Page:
Root: “This strategy game is perfect for board-game geeks. It’s an adventure and war game in which two to four players battle for control of a vast wilderness. It’s up to the players to decide which group will ultimately take control. Since players drive the narrative, there’s a huge level of interaction and re-playability.”

Game and Hobby Zone

A Yorkville family business for over 20 years, GHZ has never had an online presence other than a Facebook page. When the store shut on March 24, the founder’s daughter and store manager, Allyson Arsenio Rod, started fielding tons of requests through Facebook and email. She’s currently working on setting up an online store, but in the meantime she’s offering $5 deliveries from College to Finch and Broadview to Bathurst twice a week. She finds people have been ordering way more puzzles than usual—they have one of the city’s largest selections, with over 1,500 titles—and their selection of Kumon books are proving popular with at-home kids.

Allyson’s recommendations:

Anything from the ThinkFun line: “Twenty-five years ago, the brand came out with a sliding logic puzzle for kids called Rush Hour. Over the past few years they’ve launched a lot more fun games. Kids have so much fun they don’t notice how much brain power they’re using. For instance, in one called Laser Maze, kids figure out how to place mirrors so they can bend a beam of light from start to finish.”

Jabuka: “This new game was invented by two Torontonians and came out late last year. It’s a word game, and I’d describe it as an elevated Scrabble. You play on a table and can manipulate letters. For example, an M could also be a W or an E. The pieces are made to resemble coffee beans as an ode to the city’s coffee culture.”

The Sword and Board

West-end games space and shop the Sword and Board closed its doors on March 24. Manager Bjarne Ling says staff have still been gaming together virtually and hanging out on the chat service Discord. They recently started offering deliveries through email.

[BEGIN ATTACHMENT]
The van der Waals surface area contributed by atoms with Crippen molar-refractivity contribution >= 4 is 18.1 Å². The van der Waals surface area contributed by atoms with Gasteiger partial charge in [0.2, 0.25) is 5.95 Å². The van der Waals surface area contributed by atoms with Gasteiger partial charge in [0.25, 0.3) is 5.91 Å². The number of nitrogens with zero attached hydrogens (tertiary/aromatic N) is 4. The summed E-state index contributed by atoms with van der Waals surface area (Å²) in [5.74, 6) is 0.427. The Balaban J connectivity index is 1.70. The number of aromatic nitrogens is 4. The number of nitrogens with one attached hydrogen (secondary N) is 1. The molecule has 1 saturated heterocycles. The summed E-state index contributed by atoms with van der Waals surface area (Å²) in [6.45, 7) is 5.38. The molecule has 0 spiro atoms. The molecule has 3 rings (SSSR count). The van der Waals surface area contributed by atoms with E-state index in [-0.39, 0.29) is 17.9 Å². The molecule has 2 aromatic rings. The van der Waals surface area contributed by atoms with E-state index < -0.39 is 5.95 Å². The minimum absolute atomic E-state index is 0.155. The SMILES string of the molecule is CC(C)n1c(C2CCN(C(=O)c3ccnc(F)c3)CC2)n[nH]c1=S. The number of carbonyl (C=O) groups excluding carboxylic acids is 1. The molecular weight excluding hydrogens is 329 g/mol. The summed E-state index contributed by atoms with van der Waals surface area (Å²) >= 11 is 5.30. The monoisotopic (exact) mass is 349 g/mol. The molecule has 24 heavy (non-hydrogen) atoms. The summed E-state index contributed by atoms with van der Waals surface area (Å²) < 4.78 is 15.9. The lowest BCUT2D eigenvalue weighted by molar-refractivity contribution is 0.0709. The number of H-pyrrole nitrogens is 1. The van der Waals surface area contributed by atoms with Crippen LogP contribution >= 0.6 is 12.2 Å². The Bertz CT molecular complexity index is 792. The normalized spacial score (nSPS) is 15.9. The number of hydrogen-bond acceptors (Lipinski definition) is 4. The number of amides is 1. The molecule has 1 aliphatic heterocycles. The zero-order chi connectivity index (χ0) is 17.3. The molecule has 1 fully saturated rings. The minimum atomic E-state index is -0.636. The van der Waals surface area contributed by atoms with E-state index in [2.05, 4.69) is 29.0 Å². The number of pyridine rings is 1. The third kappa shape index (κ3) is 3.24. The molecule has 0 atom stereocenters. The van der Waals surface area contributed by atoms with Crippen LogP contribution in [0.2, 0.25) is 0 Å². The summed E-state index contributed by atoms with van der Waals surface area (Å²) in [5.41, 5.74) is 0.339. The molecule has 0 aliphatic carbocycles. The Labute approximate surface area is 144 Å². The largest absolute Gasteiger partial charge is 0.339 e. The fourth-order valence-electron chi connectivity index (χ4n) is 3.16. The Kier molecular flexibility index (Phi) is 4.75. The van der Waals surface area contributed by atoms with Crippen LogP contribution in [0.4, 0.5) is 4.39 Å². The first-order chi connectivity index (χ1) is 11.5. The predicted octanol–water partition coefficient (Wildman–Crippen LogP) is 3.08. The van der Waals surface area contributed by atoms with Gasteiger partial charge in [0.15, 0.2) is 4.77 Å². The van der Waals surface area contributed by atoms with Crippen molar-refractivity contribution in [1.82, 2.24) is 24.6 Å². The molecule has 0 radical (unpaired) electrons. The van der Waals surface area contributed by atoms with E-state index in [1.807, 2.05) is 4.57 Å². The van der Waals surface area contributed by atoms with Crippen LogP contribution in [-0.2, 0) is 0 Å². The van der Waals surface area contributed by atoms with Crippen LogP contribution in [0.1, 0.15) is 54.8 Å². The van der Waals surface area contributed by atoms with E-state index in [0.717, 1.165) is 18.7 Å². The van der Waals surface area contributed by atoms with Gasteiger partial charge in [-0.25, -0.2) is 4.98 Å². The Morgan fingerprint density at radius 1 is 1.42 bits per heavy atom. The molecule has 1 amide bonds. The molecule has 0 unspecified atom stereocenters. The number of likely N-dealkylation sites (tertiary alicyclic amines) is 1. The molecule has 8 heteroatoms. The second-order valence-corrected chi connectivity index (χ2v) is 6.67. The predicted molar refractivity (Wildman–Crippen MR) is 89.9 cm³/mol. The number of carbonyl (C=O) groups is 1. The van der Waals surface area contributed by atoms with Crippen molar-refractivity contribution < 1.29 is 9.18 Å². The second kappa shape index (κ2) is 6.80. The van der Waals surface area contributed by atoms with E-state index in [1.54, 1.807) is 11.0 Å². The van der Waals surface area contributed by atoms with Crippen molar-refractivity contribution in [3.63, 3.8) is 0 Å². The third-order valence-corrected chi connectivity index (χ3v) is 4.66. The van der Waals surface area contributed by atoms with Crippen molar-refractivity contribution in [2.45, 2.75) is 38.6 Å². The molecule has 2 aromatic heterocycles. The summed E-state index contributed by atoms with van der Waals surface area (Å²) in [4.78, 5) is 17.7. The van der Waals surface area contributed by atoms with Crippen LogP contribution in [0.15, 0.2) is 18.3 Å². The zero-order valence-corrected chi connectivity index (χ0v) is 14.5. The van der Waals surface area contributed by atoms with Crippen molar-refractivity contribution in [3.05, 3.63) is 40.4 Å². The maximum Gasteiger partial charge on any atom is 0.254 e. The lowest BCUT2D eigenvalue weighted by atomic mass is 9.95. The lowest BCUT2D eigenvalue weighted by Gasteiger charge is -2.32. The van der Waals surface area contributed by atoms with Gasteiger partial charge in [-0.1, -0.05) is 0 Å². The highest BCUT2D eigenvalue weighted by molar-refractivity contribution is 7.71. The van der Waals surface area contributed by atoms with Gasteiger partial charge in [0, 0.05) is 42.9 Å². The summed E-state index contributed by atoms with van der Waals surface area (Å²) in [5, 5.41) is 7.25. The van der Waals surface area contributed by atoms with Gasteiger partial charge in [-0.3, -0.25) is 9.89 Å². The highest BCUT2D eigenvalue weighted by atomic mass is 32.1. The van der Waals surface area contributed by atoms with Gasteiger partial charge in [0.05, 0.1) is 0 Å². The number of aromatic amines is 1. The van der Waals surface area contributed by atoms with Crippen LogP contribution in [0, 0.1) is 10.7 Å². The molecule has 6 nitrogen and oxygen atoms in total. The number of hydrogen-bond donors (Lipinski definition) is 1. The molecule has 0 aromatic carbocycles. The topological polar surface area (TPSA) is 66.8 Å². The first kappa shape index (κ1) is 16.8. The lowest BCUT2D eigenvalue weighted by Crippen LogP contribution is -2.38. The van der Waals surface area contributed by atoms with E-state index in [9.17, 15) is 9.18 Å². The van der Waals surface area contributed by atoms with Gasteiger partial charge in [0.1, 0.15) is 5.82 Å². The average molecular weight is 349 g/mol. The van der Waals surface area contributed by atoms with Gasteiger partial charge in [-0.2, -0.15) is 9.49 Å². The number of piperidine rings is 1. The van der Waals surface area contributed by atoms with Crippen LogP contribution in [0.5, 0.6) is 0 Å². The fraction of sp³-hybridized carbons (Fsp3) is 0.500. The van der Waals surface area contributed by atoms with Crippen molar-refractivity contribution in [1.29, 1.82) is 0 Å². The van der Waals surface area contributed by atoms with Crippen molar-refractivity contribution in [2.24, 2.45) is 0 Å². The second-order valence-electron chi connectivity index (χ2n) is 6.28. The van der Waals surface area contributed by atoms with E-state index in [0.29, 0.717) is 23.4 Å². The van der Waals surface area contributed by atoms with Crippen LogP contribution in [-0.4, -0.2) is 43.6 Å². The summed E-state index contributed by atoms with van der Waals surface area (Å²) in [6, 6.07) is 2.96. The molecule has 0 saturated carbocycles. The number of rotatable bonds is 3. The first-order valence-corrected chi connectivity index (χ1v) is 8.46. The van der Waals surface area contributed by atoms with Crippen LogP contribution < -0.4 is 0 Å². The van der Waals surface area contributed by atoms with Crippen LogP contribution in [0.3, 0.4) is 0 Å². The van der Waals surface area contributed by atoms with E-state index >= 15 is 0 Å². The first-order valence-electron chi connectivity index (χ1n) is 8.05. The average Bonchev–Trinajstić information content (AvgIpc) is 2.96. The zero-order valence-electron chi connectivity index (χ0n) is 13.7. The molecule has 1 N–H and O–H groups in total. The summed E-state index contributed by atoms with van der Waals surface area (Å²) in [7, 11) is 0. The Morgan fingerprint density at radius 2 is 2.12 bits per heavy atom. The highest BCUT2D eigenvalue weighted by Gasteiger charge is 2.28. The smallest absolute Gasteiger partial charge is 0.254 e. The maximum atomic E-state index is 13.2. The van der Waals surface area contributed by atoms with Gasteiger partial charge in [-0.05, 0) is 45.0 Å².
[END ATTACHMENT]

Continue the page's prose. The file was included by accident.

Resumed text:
Bjarne’s recommendations:

Tapestry: “This is a civilization-style game about building a society from the Stone Age onward. It has beautiful art, fun pieces and an immersive, strategic style that’s a perfect distraction these days.”

Wingspan: “This is an engine-building game about bird watching. It sounds silly, but the way the birds relate to each other and other players leaves tons of room for interesting interactions and deep strategy. You can play this game a dozen times without it ever feeling the same.”

Board Game Bliss

This Scarborough board game shop has been open since 2013 and specializes in all kinds of modern, family-friendly board games. Though the storefront is closed, their online ordering platform continues to operate. Founder Bosco Li says online sales have been strong, and they’re even looking to hire more part-time staff to help with deliveries:

Bosco’s recommendations:

Awkward Guests: “This one sells very well for us. Players have to solve the murder of Mr. Walton using deductive and investigative skills. There are many iterations, so no two games are ever the same. The re-playability is great, making it a perfect one to repeat every Friday night.”

The Crew: “Another top seller, the Crew is a co-operative journey through space, where players complete missions of accelerating difficulty. It relies heavily on player communication, so it’s excellent for family bonding.”